The American Academy of Facial Plastic and Reconstructive Surgery’s president Paul Carniol, MD, debunks 3 common misconceptions about facelifts.
The American Academy of Facial Plastic and Reconstructive Surgery (AAFPRS)’s most recent member survey found that facelifts are the second most popular surgical procedure among its members, and the number performed annually is growing.1 Paul Carniol, MD, AAFPRS president and facial plastic surgeon in Summit, New Jersey, has debunked several myths about the procedures.
The first myth is that all facelifts are the same. Facelifts can be deep plane to mini and are individualized by the patient’s age, skin type, and desired results. Carniol explains this is a reason why numbers may be growing, but it is important to keep patient expectations in check.
“There are multiple types of mini lifts and neck lifts…, [but] they will usually give a lesser improvement than a full facelift,” Carniol says. “If a patient is in their 40s or early 50s and have thin skin tissues, one of these types of lifts can give a visible improvement with a very brief recovery. If they are older or have more extensive age-related changes, patients can get a more dramatic visible result from a full facelift.”
There can also be patient confusion on the treatment of wrinkles vs skin laxity, both of which have different treatment options, with wrinkles being best addressed by lasers, microneedling, radiofrequency (RF), or peels, not by a skin tightening procedure.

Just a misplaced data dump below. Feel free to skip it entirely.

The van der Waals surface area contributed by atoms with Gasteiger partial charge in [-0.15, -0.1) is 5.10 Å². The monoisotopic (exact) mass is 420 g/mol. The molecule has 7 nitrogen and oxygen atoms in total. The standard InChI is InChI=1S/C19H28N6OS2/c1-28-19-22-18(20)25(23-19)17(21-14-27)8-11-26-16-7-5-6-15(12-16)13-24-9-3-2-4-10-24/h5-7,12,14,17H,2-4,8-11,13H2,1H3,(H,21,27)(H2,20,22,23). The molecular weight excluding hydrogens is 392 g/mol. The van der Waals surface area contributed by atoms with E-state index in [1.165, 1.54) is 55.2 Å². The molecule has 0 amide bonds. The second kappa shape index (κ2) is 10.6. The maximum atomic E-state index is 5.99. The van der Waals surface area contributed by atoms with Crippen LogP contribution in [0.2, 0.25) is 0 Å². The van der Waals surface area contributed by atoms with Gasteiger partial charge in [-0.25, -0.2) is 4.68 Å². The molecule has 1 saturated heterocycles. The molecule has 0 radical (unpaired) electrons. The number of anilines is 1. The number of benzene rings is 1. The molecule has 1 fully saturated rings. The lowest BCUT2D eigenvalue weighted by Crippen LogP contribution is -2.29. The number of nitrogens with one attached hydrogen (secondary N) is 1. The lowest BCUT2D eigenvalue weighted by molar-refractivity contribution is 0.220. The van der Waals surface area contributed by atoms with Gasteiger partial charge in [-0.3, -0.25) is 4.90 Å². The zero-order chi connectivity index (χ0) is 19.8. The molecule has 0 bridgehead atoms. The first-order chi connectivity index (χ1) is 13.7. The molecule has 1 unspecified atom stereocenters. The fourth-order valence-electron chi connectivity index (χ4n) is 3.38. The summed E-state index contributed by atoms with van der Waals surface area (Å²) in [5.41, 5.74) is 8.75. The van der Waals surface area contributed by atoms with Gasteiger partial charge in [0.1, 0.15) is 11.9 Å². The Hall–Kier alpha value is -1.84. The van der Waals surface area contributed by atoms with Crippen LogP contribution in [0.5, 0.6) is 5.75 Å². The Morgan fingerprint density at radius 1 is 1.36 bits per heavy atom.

The second myth he debunked is that facelifts are only for older women. All genders get face lifts regardless of age, and with multiple treatment options, multiple patients can get their desired result without going to multiple treatments of another kind, such as microneeding.
“Procedures like microneedling, peels, and other noninvasive treatments will also give some skin tightening,” Carniol says, “but not as much as the typical face [and/or] neck lift procedures.”
The third myth is that all plastic surgeons are the same.
“Finding the right, most qualified physician to perform any procedure should [always] be a patient’s first priority,” Carniol says. “Make sure the physician is qualified, experienced, and board-certified in the procedure that you are considering. If you are seeking a surgical procedure on the face, head, or neck, the AAFPRS always recommends that you select a surgeon who trained specifically in procedures of the face, head, and neck.”
1. 3 facelifting myths debunked by the AAFPRS. American Academy of Facial Plastic and Reconstructive Surgery. July 15, 2021. Assessed July 15, 2021. https://www.aafprs.org/Media/Press_Releases/Copy_of_PageTemplates/3%20Facelifting%20Myths%20Debunked%20by%20the%20%20American%20Academy%20of%20Facial%20Plastic%20and%20Reconstructive%20Surgery.aspx